Proper etiquette is dead, and I think this is the perfect time of the year to talk about it. I’m not quite sure what happened through the generations, but somewhere along the way, children were not taught how to properly thank someone, and now the rudeness has just tumbled out of control.
When I was growing-up, from the time I could talk and write, I was taught that every gift, whether it was monetary or physical, was to be acknowledged with a phone call or a letter. And not a week after you got your gift and had already used it or spent it, but immediately upon receiving it.
I’m sure through the years my children have grown sick of me asking have they called so and so yet, regardless, I still find a round-about-way to do it. I was raised to believe, that my children’s behavior, respect or lack of, was a reflection of me and how I raised them. So I’m not sure if people today are lazy, or they simply just don’t care.
When both of my children graduated high school, neither of them could spend a dime of what they received, or use any gift that was given, until those thank you notes were written to each and every person that was kind of enough to think of them.
And those cards weren’t just written with sentences like “thank you for the money” or “thank you for the travel bag” – I taught them how to properly write a thank you note, with complete sentences, using descriptive words and adjectives. And I would proof-read the first few until I was sure they understood the complete purpose behind doing it in the first place.
When people spend their hard-earned money, you should show the utmost respect that someone not only took the time to do that, but that they thought enough of you to do it as well. Money truly does not grow on trees, not even $10 dollar bills; no matter the size of the gift, the gesture is the same, and so should be the appreciation.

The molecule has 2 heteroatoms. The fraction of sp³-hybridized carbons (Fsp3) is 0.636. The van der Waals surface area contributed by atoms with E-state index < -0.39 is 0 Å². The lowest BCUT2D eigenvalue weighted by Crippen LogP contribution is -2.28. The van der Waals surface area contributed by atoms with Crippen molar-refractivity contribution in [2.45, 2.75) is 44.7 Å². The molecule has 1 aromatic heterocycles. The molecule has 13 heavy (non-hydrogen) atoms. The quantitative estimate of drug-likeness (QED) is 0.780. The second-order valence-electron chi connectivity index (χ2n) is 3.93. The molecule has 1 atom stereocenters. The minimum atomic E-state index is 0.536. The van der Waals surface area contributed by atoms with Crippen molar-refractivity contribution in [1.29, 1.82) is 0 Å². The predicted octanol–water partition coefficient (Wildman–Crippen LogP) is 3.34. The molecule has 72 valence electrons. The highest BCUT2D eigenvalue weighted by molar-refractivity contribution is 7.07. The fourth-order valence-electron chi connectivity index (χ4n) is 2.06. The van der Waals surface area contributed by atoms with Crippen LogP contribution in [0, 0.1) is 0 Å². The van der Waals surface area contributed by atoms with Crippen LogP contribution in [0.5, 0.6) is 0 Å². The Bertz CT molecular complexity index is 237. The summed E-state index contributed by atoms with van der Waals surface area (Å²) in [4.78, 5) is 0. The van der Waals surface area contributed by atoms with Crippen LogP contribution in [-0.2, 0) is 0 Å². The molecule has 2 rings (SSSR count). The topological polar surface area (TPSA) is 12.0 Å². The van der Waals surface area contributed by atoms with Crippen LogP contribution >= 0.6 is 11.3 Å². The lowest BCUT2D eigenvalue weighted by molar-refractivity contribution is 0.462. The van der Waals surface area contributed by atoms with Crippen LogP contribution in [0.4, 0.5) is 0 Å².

I cannot tell you the gifts I have bought and delivered personally to weddings and baby showers that I never received a thank you note. And for the ones that were mailed, I guess I have never really known if they even received it. Granted, no one gives a gift with the only objective being that they’re told thank you, but people do give gifts to make people happy and to hopefully please them for one occasion/reason or another and they like to know their objective was achieved.
Parents – teach your children the art of gracious acceptance. Teach your children appreciation and gratitude, and most importantly, teach your children that they are not entitled just because it’s their birthday, graduation, or Christmas. They should feel honored that someone thought enough of them, cared enough about them to show them in the form of a present. Their only job is to say thank you or write a proper thank you note; that is all – and you’re welcome.